Air/Water Temperature
Temperature impacts everything from the amount of oxygen in the water and the metabolism of aquatic species to how easily compounds dissolve. Most species can tolerate slow seasonal changes but can go into thermal stress or shock when temperatures change by more than one or two degrees Celsius in 24 hours.
pH Level
The pH scale measures water’s acidity and runs on a logarithmic scale from 1.0 to 14.0, with 7.0 considered neutral. Anything below 7 is acidic and anything above is basic. A pH range of 6.5 to 8.2 is optimal for most organisms.
Dissolved Oxygen
Oxygen is just as vital for life below the surface as it is above. The amount needed varies according to species and stage of life, but generally 5.0 to 6.0 milligrams per liter is required for growth and activity. Levels bellow 3.0 mg/L are stressful to most fish species and levels below 2.0 mg/L for an extended period of time will cause fish kills.
Conductivity levels depend mainly on how easily the rocks and soils a stream passes through dissolve. For example, high levels of conductivity are often found with water that passes through limestone and gypsum because it will pick up the calcium, carbonate and sulfate from those rock formations. However, discharges into a water body, such as a failing sewage system, can also raise the conductivity because of the presence of chloride, phosphate and nitrate.
Water Clarity
Turbid water can come from high levels of sediment or plankton. Both will block sunlight to aquatic plants and the sediments can carry pollution such as nutrients and pesticides. Low levels of turbidity may indicate a healthy and well-functioning ecosystem. High levels can be an indicator of runoff from eroding soils or blooms of microscopic plankton due to high levels of nutrients.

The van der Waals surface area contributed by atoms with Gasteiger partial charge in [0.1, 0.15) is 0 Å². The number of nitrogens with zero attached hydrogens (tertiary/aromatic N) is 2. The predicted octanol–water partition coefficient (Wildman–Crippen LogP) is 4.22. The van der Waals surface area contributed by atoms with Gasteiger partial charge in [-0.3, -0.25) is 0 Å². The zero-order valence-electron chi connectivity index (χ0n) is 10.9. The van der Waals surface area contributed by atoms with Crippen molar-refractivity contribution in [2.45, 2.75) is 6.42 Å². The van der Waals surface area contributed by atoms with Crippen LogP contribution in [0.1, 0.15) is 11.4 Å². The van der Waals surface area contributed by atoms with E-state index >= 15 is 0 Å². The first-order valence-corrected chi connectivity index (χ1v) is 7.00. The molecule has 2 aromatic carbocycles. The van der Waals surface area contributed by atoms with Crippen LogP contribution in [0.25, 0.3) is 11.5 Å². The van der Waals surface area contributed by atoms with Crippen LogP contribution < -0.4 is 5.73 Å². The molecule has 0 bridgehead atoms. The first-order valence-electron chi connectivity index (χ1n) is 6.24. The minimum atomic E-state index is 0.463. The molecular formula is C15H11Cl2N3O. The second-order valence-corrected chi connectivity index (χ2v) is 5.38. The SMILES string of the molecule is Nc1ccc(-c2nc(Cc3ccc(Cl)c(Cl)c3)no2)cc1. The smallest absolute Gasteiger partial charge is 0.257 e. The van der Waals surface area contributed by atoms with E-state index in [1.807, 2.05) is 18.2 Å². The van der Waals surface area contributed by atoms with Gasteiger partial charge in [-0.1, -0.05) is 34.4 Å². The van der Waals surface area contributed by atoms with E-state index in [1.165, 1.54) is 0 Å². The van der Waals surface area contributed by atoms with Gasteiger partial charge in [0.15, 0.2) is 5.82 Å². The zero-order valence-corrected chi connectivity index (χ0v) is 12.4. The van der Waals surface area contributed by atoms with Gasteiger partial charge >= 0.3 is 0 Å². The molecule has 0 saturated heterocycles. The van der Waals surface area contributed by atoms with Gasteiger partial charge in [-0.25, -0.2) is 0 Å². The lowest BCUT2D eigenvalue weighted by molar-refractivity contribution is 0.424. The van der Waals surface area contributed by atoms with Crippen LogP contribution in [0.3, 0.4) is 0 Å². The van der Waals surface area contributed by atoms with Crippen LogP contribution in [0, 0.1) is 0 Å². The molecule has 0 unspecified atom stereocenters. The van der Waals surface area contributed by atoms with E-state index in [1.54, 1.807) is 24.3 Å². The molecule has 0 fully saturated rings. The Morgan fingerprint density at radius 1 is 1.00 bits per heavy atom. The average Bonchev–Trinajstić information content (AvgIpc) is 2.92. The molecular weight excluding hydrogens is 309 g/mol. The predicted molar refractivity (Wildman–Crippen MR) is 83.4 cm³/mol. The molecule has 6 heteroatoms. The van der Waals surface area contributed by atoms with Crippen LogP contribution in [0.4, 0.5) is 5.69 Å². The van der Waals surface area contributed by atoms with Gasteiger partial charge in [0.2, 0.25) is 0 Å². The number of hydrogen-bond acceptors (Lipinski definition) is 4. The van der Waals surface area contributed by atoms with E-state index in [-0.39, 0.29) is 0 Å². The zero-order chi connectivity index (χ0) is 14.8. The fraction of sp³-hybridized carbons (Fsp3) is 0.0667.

E. coli
E. coli bacteria are found in the colon of warm-blooded animals. If the pathogen is found in water it’s an indicator that fecal mater from humans, pets, livestock or wildlife is also present and may pose a public health threat. For drinking water the standard is to have no E. coli. But almost all non-treated water has some E. coli in it and at low levels it does not represent a substantial health threat to those who swim or wade in it. The Environmental Protection Agency has set the water quality standard for these types of activities at 126 colony forming units per 100 mL.
Secchi disk transparency
The Secchi disk is a plain white, circular disk used to measure water transparency in bodies of water. It is lowered into the water of a lake or other water body until it can be no longer seen. This depth of disappearance, called the Secchi disk transparency, is a conventional measure of the transparency of the water.

While making his way to the Gulf of Mexico, Colin will be periodically activating a device that uses satellite technology to share his current location. Use this map to see where he traveled on this day.

Check-In Time of Check-In (CST) Latitude Longitude
#1 10:31 a.m. 25.8903 -97.49692
#2 11:37 a.m. 25.88181 -97.47073
#3 12:37 p.m. 25.87772 -97.45462
#4 1:14 p.m. 25.87703 -97.45489
#5 2:28 p.m. 25.85652 -97.44632
#6 3:41 p.m. 25.85976 -97.40819


To report on and understand the haphazard irrigation system the Rio Grande has become and the changes it is going through, Colin decided the best approach would be to travel the length of the Rio Grande by foot and small boat.

He knew it would give him a unique perspective on a river that few understand. It did require many long days of moving slowly and camping on muddy riverbanks, but Colin likes that sort of thing.

The benefit was it provided access to people who wanted to share their stories and experiences with the Rio Grande. Via Facebook and chance encounters, Colin made instant friends who opened their homes. They provided help from loaning their trucks to their cell phone contact lists to help tell the story of the Rio Grande.

The trip would not have been possible without their help, along with the dedicated assistance of David Lozano, Jason Jones and Daniel Dibona, who drove thousands of miles to get people and boats in place.